By Angie Burkhart |Staff Writer|
Hashtags have become a recognizable symbol, yet have given rise to some dangerous trends.
I will point out that I fully support freedom of expression, but I believe there comes a point when we need to draw the line on explicit material that is shared on social media outlets.
A popular Instagram trend has surfaced in which users post graphic photos of self-mutilation, ranging from cutting and burning themselves to severe anorexia and bulimia, and tag phrases such as #selfharm and #selfhate.
“I don’t think at the moment we fully understand the role social media plays in the rise of self-harm among young people” stated Caroline Kolek, spokesperson for the Association of Teachers and Lecturers, in an article titled, “School’s Struggling to Cope with Student’s Self-Harming.”
I believe these images become dangerous as they become exposed to the younger users who are accessing this material, and how it may suggest that self-harm is cool or trendy.
“Recent research suggests one-third to half of adolescents in the United States have tried some form of non-suicidal self injury,” stated author Kirsten Fawcett in her U.S. News article “Myths and Facts About Self-Injury.”
In my opinion, these statistics should be enough motivation to better regulate the sharing of this content among users.
Facebook has taken initiative in banning certain self-harm content, seen in their terms and conditions, which states they remove any promotion or encouragement of self mutilation, eating disorders or hard drug use.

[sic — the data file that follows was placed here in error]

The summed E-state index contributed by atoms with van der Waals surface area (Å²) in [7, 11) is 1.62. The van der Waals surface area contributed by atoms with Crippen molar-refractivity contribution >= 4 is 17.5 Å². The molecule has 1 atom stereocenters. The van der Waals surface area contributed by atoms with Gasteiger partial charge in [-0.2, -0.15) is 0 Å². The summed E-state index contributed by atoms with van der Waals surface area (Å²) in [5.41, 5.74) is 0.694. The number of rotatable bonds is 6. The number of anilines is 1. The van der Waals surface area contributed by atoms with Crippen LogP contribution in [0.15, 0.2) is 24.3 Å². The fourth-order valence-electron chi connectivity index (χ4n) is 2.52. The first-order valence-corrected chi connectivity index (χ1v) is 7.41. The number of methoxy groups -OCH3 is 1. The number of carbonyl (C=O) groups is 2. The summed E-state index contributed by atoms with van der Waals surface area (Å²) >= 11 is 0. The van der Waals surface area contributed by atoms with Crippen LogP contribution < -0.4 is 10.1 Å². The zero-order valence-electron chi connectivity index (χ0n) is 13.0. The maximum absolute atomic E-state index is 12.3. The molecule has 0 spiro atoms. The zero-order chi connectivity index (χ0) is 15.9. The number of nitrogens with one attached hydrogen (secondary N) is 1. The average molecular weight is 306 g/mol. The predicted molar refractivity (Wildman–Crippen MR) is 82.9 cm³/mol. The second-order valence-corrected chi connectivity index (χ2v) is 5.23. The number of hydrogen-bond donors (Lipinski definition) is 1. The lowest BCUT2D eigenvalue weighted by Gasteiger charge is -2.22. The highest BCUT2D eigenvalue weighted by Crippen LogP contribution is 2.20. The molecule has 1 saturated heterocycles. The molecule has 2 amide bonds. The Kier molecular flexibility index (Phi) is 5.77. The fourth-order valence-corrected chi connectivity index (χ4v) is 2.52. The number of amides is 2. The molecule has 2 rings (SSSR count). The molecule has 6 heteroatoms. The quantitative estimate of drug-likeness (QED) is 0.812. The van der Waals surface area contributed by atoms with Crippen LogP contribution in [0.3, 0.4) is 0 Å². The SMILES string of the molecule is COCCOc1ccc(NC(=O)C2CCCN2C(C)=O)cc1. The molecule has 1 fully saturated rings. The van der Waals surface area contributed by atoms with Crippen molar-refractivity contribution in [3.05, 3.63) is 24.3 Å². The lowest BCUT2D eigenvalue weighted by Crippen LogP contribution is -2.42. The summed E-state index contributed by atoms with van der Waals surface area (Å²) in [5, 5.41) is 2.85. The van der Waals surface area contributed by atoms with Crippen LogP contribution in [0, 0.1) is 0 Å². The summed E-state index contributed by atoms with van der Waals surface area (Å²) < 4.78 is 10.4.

It seems to me that Instagram has fallen behind in regulating this type of content, as the materials are still easily available to their users via hashtags.
“If they ban nudity, they should definitely ban photos like these,” stated CSUSB student Desiree Contreras in an e-mail.
Instagram policies state that you may not post violent, nude, partially nude, discriminatory, unlawful, infringing, hateful, pornographic or sexually suggestive photos or other content via the service.
Though the rules are very clear, I would argue that they are not regulated nearly as much as they should be.
For example, the tag #selfharmmm generates over two million images on Instagram, many of which are graphic and seem to overstep their rules about violent and hateful material.
This particular hashtag in which the spelling has been modified is just one example of the methods individuals have used to avoid having their content removed by administrators.
When parents permit their children to use social media platforms, it seems that they would assume that the policies stated in the terms and conditions would be upheld and unfortunately, that’s not the case.
If people remain passive about content that encourages or promotes self-harm, the issue will only progress and we may end up carrying some of the accountability.
If you happen to come across Instagram content which promotes self-harm, please report these images so that we may help even a single person from inflicting self-harm.
By reporting dangerous content we can prevent harmful trends from becoming popular.